Friday, March 07, 2008

You Know Things in Iraq are Going Well, When...

That post title could really be part 10,236 of an ongoing series. But I've digressed before I've even started. Now back to this episode of everyone's favorite neverending war.

Today, we learn that Bush administration officials are so sanguine about the prospects in Iraq going forward, so convinced that The Surge will succeed (or has already succeeded), that they're going to release the key findings of the updated NIE on Iraq ahead of Petraeus' April testimony to Congress.

Well, that's what you would expect them to do, right? I mean, why sit on all that good news - news bound to mute public opposition to permanent occupation and buoy the candidacy of Mr. Hundred Years to Infinity himself.

Here's the thing though: the Bush administration is actually leaning toward keeping the key findings of the NIE a secret. Via Cernig, the WaPo reports:

A new National Intelligence Estimate on Iraq is scheduled to be completed this month, according to U.S. intelligence officials. But leaders of the intelligence community have not decided whether to make its key judgments public, a step that caused an uproar when key judgments in an NIE about Iran were released in November.

The classified estimate on Iraq is intended as an update of last summer's assessment, which predicted modest security improvements but an increasingly precarious political situation there, the U.S. officials said.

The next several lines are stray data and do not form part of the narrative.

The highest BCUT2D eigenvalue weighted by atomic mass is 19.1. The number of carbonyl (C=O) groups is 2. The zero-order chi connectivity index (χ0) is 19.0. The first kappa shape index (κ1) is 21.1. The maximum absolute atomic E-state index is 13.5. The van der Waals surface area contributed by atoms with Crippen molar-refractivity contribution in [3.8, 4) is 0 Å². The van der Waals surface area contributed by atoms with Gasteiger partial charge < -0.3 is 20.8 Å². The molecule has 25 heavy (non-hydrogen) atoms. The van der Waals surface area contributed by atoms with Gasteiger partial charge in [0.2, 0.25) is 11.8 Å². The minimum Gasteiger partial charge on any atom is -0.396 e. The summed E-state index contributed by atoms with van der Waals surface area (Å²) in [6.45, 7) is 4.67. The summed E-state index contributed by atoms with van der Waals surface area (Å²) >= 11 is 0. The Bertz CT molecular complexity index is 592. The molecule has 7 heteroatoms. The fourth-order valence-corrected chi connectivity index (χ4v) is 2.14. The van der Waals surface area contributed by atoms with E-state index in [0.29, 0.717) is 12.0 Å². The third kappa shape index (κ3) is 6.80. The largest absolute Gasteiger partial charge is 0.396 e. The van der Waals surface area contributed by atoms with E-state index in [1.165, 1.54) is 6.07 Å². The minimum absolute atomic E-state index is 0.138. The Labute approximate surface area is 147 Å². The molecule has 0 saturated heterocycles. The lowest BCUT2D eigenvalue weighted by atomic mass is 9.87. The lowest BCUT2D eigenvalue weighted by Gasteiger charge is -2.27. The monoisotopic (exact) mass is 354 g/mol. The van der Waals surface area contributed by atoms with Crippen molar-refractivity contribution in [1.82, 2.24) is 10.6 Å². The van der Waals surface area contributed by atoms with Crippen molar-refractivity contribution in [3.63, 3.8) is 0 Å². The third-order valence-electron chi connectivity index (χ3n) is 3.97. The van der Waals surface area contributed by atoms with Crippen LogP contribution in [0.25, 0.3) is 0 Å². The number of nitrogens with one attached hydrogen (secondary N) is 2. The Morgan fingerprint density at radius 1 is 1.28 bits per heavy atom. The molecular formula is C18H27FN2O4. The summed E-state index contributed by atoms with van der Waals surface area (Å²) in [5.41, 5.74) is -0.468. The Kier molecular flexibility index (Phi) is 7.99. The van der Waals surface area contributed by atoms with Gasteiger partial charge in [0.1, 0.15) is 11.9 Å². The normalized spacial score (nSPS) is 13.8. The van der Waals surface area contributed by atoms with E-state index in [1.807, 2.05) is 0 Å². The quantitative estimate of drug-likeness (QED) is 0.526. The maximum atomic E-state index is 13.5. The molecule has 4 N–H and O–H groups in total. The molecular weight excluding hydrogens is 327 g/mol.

It is meant to be delivered to Congress before testimony in early April by Army Gen. David H. Petraeus, the top U.S. commander in Iraq, and U.S. Ambassador Ryan C. Crocker, according to a letter sent last week by Director of National Intelligence Mike McConnell to Sen. John W. Warner (R-Va.).

...Intelligence officials said that the National Intelligence Board -- made up of the heads of the 16 intelligence agencies plus McConnell -- will decide whether to release the Iraq judgments once the estimate is completed. But they made clear that they lean toward a return to the traditional practice of keeping such documents secret.

In internal guidance he issued in October, McConnell said that his policy was that they "should not be declassified."

The key findings are that good, huh? Guess we'll just have to take their word for it. I mean, they wouldn't lie would they? Not about the situation in Iraq at least.

Looks like the Cheney wing, having seen its Iran-war designs crippled by the recent release of Iran-related NIE key findings, is saying fool me once...

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